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The Role of Intellectual Property Rights in the Development Process, with Some Lessons from Developed Countries: An Introduction

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  • Giovanni Dosi
  • Joseph Stiglitz

Abstract

The paper - which will introduce the book Intellectual Property Rights: Legal and Economic Challenges for Development, edited by M. Cimoli, G. Dosi, K. Maskus, R. Okediji, J. Reichman and J. Stiglitz, Oxford University Press, forthcoming - discusses the role of Intellectual Property Rights (IPR) in the process of development, both from the point of view of the theory and on the grounds of the historical record of nowadays developed and emergent economies. In developed countries, the tightening of the breadth and width of IPR over the last thirty years or so did not seem to display any positive effect on the rates of innovation. Indeed, there is circumstantial evidence to the opposite. And, indeed, a sound theoretic consideration of the nature of technological knowledge and the drivers of its accumulation fully reveals the limitation, possible even the perverse effects, of IPRs. All this is only reinforced in the case of catching-up countries, with respect to which both theory and historical experience suggest that loose and limited IPR are most conducive to knowledge accumulation and technological imitation and absorption.

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Bibliographic Info

Paper provided by Laboratory of Economics and Management (LEM), Sant'Anna School of Advanced Studies, Pisa, Italy in its series LEM Papers Series with number 2013/23.

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Date of creation: 12 2013
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Handle: RePEc:ssa:lemwps:2013/23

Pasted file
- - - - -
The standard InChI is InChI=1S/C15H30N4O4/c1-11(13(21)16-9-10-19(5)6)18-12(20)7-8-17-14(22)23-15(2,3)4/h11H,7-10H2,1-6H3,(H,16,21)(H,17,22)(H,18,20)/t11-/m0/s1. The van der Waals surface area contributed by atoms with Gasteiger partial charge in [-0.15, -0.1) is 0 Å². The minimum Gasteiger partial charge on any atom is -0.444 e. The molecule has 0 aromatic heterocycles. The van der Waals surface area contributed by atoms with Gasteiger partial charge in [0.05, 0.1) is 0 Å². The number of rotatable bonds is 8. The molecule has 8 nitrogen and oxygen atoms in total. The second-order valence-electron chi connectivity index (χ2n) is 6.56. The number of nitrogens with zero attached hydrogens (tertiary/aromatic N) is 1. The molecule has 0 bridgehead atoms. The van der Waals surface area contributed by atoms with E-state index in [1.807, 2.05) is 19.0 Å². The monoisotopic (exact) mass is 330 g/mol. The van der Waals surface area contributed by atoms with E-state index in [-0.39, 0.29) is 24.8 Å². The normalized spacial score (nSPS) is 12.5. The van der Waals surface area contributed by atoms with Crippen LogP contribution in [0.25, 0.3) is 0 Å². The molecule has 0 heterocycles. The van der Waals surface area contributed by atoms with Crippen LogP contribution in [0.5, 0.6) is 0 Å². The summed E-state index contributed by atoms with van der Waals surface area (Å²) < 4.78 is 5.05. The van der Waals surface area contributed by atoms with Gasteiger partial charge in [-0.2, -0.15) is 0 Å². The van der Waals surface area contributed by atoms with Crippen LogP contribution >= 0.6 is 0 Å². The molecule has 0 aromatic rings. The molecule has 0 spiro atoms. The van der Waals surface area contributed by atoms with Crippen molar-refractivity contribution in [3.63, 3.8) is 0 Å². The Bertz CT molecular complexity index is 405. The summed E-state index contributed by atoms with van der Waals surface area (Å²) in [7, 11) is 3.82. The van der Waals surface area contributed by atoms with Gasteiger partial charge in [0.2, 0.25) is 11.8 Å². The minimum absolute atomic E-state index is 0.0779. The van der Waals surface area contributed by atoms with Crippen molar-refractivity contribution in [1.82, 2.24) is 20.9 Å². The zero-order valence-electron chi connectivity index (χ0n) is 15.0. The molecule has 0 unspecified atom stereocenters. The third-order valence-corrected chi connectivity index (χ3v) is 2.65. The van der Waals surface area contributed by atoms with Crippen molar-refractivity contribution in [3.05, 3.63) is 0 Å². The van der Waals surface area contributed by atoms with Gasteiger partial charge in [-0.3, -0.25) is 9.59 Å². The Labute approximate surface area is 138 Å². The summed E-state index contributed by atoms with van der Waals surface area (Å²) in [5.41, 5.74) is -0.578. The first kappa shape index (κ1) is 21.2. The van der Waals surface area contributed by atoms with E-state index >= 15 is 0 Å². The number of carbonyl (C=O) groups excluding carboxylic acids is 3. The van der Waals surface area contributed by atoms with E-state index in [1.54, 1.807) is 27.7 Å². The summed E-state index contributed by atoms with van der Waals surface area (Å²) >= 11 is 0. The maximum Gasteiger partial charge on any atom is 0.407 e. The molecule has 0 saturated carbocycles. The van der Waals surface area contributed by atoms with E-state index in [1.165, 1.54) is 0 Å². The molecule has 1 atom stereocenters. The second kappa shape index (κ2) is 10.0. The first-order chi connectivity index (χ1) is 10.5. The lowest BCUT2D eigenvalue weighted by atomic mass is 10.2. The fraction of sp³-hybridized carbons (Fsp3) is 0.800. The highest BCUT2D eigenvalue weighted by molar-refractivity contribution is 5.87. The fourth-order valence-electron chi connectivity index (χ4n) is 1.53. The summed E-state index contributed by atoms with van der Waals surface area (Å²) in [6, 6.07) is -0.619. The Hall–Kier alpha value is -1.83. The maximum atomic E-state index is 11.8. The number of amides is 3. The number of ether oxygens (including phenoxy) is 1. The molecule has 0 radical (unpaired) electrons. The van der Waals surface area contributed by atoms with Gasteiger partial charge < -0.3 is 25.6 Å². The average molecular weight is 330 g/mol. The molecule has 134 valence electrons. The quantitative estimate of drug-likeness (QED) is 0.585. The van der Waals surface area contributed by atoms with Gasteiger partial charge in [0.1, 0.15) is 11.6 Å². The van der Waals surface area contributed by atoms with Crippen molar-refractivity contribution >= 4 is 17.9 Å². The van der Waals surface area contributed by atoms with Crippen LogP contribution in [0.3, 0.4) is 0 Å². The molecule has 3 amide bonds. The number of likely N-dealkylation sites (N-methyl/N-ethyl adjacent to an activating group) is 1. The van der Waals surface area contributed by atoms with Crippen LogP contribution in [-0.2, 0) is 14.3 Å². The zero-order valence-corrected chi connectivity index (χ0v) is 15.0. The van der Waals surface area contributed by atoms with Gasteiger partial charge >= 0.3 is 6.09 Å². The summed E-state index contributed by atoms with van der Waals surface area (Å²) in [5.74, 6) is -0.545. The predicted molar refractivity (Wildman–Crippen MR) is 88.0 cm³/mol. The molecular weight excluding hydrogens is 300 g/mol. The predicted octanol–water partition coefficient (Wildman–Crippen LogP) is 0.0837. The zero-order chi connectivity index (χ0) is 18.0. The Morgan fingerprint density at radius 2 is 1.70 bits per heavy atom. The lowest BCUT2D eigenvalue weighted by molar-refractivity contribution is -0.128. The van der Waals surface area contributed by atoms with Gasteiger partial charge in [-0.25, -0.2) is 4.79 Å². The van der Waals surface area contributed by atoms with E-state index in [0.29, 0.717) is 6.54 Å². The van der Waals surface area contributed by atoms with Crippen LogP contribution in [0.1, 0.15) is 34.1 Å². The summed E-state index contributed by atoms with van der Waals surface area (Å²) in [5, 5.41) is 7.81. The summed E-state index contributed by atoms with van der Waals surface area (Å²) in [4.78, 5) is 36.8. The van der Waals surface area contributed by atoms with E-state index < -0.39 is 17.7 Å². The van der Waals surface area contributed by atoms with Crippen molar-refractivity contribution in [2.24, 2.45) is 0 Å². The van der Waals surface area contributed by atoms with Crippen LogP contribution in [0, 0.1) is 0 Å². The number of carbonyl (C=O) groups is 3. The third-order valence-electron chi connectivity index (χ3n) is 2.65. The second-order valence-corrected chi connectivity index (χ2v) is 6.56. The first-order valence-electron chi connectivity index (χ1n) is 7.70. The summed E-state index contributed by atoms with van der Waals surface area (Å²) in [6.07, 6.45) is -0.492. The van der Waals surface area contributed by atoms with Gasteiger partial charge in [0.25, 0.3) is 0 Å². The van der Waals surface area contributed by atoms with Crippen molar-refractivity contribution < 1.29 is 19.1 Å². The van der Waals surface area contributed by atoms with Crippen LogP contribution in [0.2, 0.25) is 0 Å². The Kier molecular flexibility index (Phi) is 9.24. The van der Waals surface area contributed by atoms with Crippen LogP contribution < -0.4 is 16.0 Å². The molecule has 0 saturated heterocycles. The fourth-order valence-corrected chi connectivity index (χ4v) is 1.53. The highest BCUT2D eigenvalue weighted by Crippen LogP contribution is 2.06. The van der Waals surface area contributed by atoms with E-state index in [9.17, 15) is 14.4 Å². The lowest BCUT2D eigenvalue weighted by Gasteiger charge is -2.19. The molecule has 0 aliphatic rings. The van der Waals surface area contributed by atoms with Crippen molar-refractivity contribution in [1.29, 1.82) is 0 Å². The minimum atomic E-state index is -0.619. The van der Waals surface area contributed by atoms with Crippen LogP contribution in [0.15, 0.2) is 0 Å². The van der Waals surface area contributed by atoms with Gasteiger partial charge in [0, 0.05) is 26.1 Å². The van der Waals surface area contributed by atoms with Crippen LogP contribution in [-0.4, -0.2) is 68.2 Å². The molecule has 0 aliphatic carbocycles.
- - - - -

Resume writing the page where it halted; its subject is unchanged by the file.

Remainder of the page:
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Keywords: Intellectual Property Rights; Knowledge Accumulation; Innovation; Imitation; Development;

References

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  1. Carl Shapiro, 2007. "Patent Reform: Aligning Reward and Contribution," NBER Working Papers 13141, National Bureau of Economic Research, Inc.
  2. Nancy T. Gallini, 2002. "The Economics of Patents: Lessons from Recent U.S. Patent Reform," Journal of Economic Perspectives, American Economic Association, vol. 16(2), pages 131-154, Spring.
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  13. Petra Moser, 2013. "Patents and Innovation: Evidence from Economic History," Journal of Economic Perspectives, American Economic Association, vol. 27(1), pages 23-44, Winter.
  14. Kenneth Arrow, 1962. "Economic Welfare and the Allocation of Resources for Invention," NBER Chapters, in: The Rate and Direction of Inventive Activity: Economic and Social Factors, pages 609-626 National Bureau of Economic Research, Inc.
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  16. Rosemarie Ham Ziedonis, 2004. "Don't Fence Me In: Fragmented Markets for Technology and the Patent Acquisition Strategies of Firms," Management Science, INFORMS, vol. 50(6), pages 804-820, June.
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